Ramshaw said that to do the Cruz video “our reporter Aman Batheja uploaded a series of fact checks into the Post’s content management system. They got it loaded in and flipped it back to us by way of an embed code, which we promptly threw into a story shell on our site.”
The database, which is a modified installation of WordPress, is today home to close to a few hundred fact checks, according to the paper, making it one of the largest databases of this kind. (PolitiFact — which is owned by the Tampa Bay Times, which in turn is owned by Poynter — has a very big database.)
A database of checked facts sounds very pedestrian, but it’s actually a core requirement to helping fact-checking spread to new forms and venues. With a database of fact checks, you can utilize them in any number of applications. Truth Teller is just one example of what can be done. Dan Schulz’s TruthGoggles initiative is another. (Schulz did some initial consulting for the Post on Truth Teller.)
“It’s sort of organic how it happened — we didn’t set out thinking, ‘Let’s structure all fact-checking into a giant database and then create multiple uses or instances,’ ” Ginsberg said. “But as we built it with our smart developers and digital journalists and designers we thought about the best way to approach it.”
Haik said getting the fact checks structured is “the hardest part,” but it’s what makes everything else possible.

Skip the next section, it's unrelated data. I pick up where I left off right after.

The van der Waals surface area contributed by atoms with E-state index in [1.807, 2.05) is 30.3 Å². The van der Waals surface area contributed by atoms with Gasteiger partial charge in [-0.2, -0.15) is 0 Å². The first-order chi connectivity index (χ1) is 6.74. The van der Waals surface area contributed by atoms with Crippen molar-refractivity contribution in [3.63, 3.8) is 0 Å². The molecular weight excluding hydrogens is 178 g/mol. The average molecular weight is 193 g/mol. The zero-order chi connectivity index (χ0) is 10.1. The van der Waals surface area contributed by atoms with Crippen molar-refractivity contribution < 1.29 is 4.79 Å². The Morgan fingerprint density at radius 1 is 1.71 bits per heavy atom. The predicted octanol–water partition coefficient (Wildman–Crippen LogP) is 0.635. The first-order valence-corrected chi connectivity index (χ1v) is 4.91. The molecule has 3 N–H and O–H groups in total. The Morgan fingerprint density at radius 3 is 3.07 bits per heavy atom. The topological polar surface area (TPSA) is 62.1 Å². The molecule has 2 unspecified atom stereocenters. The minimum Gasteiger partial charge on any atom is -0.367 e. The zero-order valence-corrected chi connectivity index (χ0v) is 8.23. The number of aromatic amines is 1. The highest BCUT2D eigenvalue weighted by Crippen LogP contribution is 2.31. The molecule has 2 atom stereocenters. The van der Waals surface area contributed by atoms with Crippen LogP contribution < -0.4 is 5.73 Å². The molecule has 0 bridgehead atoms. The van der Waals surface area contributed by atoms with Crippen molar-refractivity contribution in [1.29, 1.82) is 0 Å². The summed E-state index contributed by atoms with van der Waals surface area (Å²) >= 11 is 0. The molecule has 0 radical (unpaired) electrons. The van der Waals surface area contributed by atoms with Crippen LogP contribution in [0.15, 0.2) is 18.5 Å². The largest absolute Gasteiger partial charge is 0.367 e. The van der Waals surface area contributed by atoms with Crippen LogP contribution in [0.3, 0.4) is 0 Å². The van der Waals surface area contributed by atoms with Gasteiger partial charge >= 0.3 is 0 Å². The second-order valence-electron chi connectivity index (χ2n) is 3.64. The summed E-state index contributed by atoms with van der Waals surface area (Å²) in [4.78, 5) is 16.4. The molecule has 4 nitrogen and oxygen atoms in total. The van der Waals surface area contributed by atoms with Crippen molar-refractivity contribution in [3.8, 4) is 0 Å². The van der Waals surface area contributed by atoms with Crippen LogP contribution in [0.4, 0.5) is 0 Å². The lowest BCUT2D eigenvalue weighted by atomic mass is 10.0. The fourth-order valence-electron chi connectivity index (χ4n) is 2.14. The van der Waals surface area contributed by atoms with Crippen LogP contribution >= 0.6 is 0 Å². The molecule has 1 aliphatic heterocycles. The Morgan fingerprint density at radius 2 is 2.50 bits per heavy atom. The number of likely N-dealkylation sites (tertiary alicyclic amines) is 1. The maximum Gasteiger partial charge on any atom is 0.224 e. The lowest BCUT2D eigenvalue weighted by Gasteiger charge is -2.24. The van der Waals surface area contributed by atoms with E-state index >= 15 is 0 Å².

Fact-Checking Goes Hollywood
The goal all along, according to Ginsberg, has been to “make Truth Teller for the masses.” That’s the genesis of the idea to take the app out of the political realm and apply it to film trailers.
“We were trying to think of something a little broad-based than politics and that is at the core of what Americans are looking at,” Ginsberg said. “We realized a lot of movies are based on real life, and they’re not just real-life stories but also Washington stories about politics or scandal. It seemed like a natural fit for us.”
The first trailer that Kessler checked was “The Wolf of Wall Street”:
“When you see a movie and know it’s based on real life, the first question you ask when it comes out is, ‘How much of that was real?’ ” Ginsberg said.
It’s about trying to “meet the user where they are [and in] what they watch … we can layer journalism over non-journalism like move trailers,” Haik said.
So far this week the trailers have been among the top Post videos watched, according to Haik.
She said key priorities for this year are to work with other news organizations to enable them to use Truth Teller, and to test other ways to apply the product beyond politics. (Want to use Truth Teller at your organization? Haik wants to talk to you.)
Beyond that, meaning closer to 2016, the team wants to enable people to capture video on their phones and submit it so it can get the Truth Teller treatment.
I also asked the inevitable question that comes with any Post initiative these days: Does Jeff Bezos know about the project, and what does he think?
“We have shown all of the top digital initiatives to those teams and everyone has been very supportive, and we feel good about that,” was Haik’s very cautious reply.
Correction: This post said that Steve Ginsberg came up with the original idea for Truth Teller. In fact, Ginsberg and Haik co-founded the project.
Related Training: Getting it Right: Accuracy and Verification in the Digital Age